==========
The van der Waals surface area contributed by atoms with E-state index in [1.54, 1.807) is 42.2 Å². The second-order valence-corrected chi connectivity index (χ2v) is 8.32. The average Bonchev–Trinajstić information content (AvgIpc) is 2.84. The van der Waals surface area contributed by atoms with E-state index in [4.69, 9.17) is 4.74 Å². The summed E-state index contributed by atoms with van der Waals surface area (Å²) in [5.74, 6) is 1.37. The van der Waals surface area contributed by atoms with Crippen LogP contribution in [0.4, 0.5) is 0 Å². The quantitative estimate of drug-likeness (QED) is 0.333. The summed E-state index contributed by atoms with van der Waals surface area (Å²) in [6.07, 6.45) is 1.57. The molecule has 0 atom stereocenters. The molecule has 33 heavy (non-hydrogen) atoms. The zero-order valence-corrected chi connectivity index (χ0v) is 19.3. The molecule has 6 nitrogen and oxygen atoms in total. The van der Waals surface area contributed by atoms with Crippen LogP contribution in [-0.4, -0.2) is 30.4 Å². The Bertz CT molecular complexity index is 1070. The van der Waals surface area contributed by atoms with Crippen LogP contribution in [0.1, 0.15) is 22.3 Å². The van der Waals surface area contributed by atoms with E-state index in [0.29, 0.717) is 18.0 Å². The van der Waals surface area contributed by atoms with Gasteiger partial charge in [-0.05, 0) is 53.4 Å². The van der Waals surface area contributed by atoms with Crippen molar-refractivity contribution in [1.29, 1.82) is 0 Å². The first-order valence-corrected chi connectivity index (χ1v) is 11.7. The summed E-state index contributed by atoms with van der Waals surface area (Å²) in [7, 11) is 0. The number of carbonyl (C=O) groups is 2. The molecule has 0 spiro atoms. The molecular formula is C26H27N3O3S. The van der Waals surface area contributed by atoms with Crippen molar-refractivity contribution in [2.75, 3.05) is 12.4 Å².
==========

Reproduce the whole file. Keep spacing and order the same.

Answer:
The van der Waals surface area contributed by atoms with E-state index in [1.54, 1.807) is 42.2 Å². The second-order valence-corrected chi connectivity index (χ2v) is 8.32. The average Bonchev–Trinajstić information content (AvgIpc) is 2.84. The van der Waals surface area contributed by atoms with E-state index in [4.69, 9.17) is 4.74 Å². The summed E-state index contributed by atoms with van der Waals surface area (Å²) in [5.74, 6) is 1.37. The van der Waals surface area contributed by atoms with Crippen LogP contribution in [0.4, 0.5) is 0 Å². The quantitative estimate of drug-likeness (QED) is 0.333. The summed E-state index contributed by atoms with van der Waals surface area (Å²) in [6.07, 6.45) is 1.57. The molecule has 0 atom stereocenters. The molecule has 33 heavy (non-hydrogen) atoms. The zero-order valence-corrected chi connectivity index (χ0v) is 19.3. The molecule has 6 nitrogen and oxygen atoms in total. The van der Waals surface area contributed by atoms with Crippen LogP contribution in [-0.4, -0.2) is 30.4 Å². The Bertz CT molecular complexity index is 1070. The van der Waals surface area contributed by atoms with Crippen LogP contribution in [0.1, 0.15) is 22.3 Å². The van der Waals surface area contributed by atoms with E-state index in [0.29, 0.717) is 18.0 Å². The van der Waals surface area contributed by atoms with Gasteiger partial charge in [-0.05, 0) is 53.4 Å². The van der Waals surface area contributed by atoms with Crippen molar-refractivity contribution in [1.29, 1.82) is 0 Å². The first-order valence-corrected chi connectivity index (χ1v) is 11.7. The summed E-state index contributed by atoms with van der Waals surface area (Å²) in [7, 11) is 0. The number of carbonyl (C=O) groups is 2. The molecule has 0 spiro atoms. The molecular formula is C26H27N3O3S. The van der Waals surface area contributed by atoms with Crippen molar-refractivity contribution in [2.75, 3.05) is 12.4 Å².